Not so long ago, I published a post on our Instagram that I took a ready-made gaming peripheral setup from ASUS for testing. All devices fit together perfectly without creating a lurid look, as often happens when combining products from different brands. But paying your hard-earned money only for good design would be foolish. So, soon, I will share with you the experience of using all these devices separately. Today we’ll start with the ASUS ROG Chakram Core mouse.
ASUS ROG Chakram Core Review – Design
In terms of design, we have in front of us an almost complete copy of the older wireless model Chakram. The upper part is made of darkened transparent plastic with a matte texture, and the lower part is made of regular matte black plastic.
The body of the mouse is relatively large and fits perfectly for my palm grip. The analog joystick on the side is distinguishable, which cannot be said about the two additional keys that merge with the manipulator’s general shapes.
Separately, I would like to note the almost complete absence of logos in the off state – the mouse does not attract too much attention and does not “shout” about its gaming orientation.
But during operation, two zones are highlighted on the case: the wheel and under the palm part. Of course, you can customize the backlight color, sync with other devices in the Armory Crate app, or turn it off altogether.
Also, “mechanical” customization of the case is available here. The mouse has a few cool features that are not so common in this price segment. The first is the ability to customize the glowing logo, thanks to the easily removable cover. Nobody bothers you to print something of your own on a 3D printer or even cut out any pattern on a dense material and replace it with a standard chip.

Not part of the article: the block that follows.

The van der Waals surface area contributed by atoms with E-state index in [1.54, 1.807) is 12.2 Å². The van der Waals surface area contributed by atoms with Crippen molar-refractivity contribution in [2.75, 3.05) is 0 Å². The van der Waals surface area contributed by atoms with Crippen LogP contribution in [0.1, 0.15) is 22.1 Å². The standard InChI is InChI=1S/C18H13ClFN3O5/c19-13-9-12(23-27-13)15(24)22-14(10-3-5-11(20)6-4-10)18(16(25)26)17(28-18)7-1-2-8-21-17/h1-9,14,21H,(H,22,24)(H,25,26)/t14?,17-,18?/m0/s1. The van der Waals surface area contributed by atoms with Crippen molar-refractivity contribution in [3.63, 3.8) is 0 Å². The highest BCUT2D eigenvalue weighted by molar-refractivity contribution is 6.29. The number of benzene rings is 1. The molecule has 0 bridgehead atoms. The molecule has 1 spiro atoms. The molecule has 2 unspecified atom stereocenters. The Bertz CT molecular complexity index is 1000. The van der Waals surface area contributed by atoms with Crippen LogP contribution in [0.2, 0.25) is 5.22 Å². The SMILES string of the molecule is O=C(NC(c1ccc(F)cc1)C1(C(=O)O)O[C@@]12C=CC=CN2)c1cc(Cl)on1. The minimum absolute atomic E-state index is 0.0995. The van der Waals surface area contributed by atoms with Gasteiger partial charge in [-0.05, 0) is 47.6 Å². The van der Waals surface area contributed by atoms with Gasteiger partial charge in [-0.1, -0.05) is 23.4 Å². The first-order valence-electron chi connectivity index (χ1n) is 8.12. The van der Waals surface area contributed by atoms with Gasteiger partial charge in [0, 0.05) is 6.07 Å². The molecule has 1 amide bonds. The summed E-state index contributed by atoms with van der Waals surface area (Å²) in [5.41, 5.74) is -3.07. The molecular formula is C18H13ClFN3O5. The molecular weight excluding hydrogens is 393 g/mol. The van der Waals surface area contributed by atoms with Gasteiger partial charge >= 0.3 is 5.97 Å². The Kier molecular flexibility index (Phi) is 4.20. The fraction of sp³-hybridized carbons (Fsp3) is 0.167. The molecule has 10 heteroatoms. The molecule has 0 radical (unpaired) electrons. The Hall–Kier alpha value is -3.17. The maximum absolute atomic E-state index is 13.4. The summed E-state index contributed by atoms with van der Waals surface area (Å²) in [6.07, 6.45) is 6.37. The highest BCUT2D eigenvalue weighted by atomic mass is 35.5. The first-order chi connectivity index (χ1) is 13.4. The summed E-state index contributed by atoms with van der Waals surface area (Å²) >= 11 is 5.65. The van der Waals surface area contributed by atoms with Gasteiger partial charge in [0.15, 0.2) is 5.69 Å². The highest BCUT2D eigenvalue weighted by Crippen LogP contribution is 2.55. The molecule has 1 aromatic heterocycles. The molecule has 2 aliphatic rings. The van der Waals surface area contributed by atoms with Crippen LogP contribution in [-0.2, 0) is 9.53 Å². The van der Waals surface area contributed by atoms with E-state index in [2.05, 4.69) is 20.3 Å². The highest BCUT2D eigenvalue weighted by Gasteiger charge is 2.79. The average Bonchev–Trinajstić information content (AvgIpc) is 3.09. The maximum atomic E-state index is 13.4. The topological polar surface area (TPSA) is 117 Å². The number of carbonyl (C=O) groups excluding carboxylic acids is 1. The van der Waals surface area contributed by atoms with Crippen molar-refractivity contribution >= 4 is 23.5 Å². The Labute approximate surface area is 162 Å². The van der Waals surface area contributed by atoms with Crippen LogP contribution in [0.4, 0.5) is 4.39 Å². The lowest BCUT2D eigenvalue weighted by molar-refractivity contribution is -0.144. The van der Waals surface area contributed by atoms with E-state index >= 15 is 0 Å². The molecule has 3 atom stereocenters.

But further, more. The overlays of the two main keys are also removable, allowing direct access to the switches without tools. Moreover, these switches can be easily replaced with others because they are not soldered on the board but placed in special sockets. So, both in the event of a breakdown and if you wanted a different tactile response, you can really change them in just a couple of seconds.
And this, as for me, is very cool. After all, more than once, I had to change my favorite mouse because of the appearance of a “double-click” on one of the keys. Yes, you can disassemble any mouse and rewire the switches, but I didn’t want to waste my time on such an activity. Besides, not everyone has a soldering iron at home. And then once – and it’s done.
Another useful thing was the ability to slightly change the mouse’s weight by adding or removing the case’s complete weight. Its weight is 13.6 grams. A trifle, but nice.
But speaking of the built-in stick, I did not find much benefit in it personally for myself.
It can operate in two modes, like a digital or analog stick. And here, you are already free to customize everything for yourself in the proprietary software. You can either try to emulate the stick of a real gamepad, which this mouse does so-so or throw some actions or macros on the stick.
Personally, I used it to navigate the timeline in Premiere, and the rest of the time, it just stood idle. By the way, the kit includes an additional elongated stick and a plug that allows you to remove the stick from the body completely.
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